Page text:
• Purva Grover’s Digital Mag Gives Expats A Taste Of India

    Dubai-based Purva Grover’s yearning for her own country gave birth to The Indian Trumpet, a quarterly digital magazine. The initiative, which began with a blog, became a talking point among the huge Indian diaspora not just in Dubai but all across the globe and the magazine emerged in July 2013, a year after Purva became an NRI.

    Her current favourite word is Meraki  which means to do something with soul, creativity or love

    The Indian Trumpet talks about everything Indian, including food, lifestyle, products, places, art, fashion, cinema etc to Indian expats. In three years of its existence, it has garnered a readership of 40,000 and counting.

    The Indian Trumpet

    2nd anniversary, colour, culture, choas Edition

    Purva tells SheThePeople.TV how she was always interested in writing and had a decade-long experience in journalism in India. “A journalism school, a handful of jobs in print and digital media, and a stint as an entrepreneur in the world of digital publishing got me addicted to the idea of penning down tales to discover my favourite word,” she said.

    Her current favourite word is Meraki which means to do something with soul, creativity or love; when you leave a piece of yourself in your work.

    Talking about how she started the digital magazine, the Delhi-born Purva said, “When I, an Indian girl, landed in Dubai, I felt I couldn’t leave behind my passion for journalism & love for home. At the same time, I couldn’t help but play with fonts, colours and words to create something for the fellow NRIs. Little did I know that hearts & minds from all communities would greet my dream with the same passion and love.”

    “I couldn’t leave behind my passion for journalism & love for home”

    Speaking of journalism, Purva has been a senior journalist during her time in India. She has produced and delivered quality content across platforms on a range of subjects like art, fashion, cinema, food, etc and still continues to do that with The Indian Trumpet now. She is also the editor for a Dubai-based digital food and lifestyle magazine, writes as a freelancer for various Indian and international magazines.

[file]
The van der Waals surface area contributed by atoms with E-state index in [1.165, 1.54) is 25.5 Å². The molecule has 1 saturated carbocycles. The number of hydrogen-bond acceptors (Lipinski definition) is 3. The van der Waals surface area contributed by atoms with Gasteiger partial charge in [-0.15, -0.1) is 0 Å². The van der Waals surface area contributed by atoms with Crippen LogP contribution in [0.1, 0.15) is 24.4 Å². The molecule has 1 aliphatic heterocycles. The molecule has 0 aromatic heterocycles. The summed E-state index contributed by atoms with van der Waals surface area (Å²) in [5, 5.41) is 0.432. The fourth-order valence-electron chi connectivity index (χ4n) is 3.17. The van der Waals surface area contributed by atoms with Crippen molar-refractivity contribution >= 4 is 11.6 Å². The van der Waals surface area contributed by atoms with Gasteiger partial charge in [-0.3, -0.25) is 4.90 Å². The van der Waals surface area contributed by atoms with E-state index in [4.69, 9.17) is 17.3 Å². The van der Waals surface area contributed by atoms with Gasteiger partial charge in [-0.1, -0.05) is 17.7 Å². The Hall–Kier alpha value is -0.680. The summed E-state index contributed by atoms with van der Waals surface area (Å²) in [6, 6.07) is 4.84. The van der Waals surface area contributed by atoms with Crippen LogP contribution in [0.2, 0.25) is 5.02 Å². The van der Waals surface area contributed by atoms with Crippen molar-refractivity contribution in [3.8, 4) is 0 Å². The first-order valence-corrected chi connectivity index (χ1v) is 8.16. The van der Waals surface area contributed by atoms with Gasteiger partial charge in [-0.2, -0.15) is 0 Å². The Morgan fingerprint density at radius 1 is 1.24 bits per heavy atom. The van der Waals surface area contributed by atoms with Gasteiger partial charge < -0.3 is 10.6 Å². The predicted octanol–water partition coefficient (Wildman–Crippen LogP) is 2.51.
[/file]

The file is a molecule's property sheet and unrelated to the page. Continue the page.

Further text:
Apart from The Indian Trumpet, Purva runs writing and reading workshops in Dubai and is the director-founder of the Dubai Written Words Society. She also wrote and directed a play as part of the 2016 Short+Sweet Theatre Festival, the largest festival of 10-minute plays in the world, and won the Judges’ Choice Award in the Wildcard Category.

    The Indian Trumpet

    Hair Edition

    About her e-zine, Purva articulated that it is a place where Indians share their stories of leaving homes and starting life afresh in an alien land. “Or talk of how they were born and brought up in a foreign land & yet have deep roots with India… It’s a place where we celebrate the wonderful and unique elements that make India and Indians. And we don’t do it in a sob-sob manner but in a celebratory manner,” she added.

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    Her ultimate dream is to have a print edition of her magazine circulated around the world.

    “The old-fashioned editor in me would love to have a print edition of the magazine someday: an edition that is as widely circulated and loved as our digital version.”

    But why did she choose a digital medium in the first place, and she answered, “The ideal answer to this question would be the fact that we’re living in the digital world; however, in this case the very nature of the magazine demanded so. We are a magazine that aspires to connect Indians across the world with one another and give them a chance to read about and indulge in all things Indian. Though we’re a magazine based in Dubai, we’re loved by not just the NRIs in Dubai but NRIs across the globe.”

    Kolkata Edition

    Kolkata Edition

    “Plus, I feel that reading now is more about instant sharing. Hence, digital is the way. Of course, our limited attention span is another reason,” she added.

    The most exciting moment for Purva after starting her digital magazine was when The Indian Trumpet was just two issues old and a professor & academician picked up her magazine to study as a part of her course on online journalism at the London School of Journalism.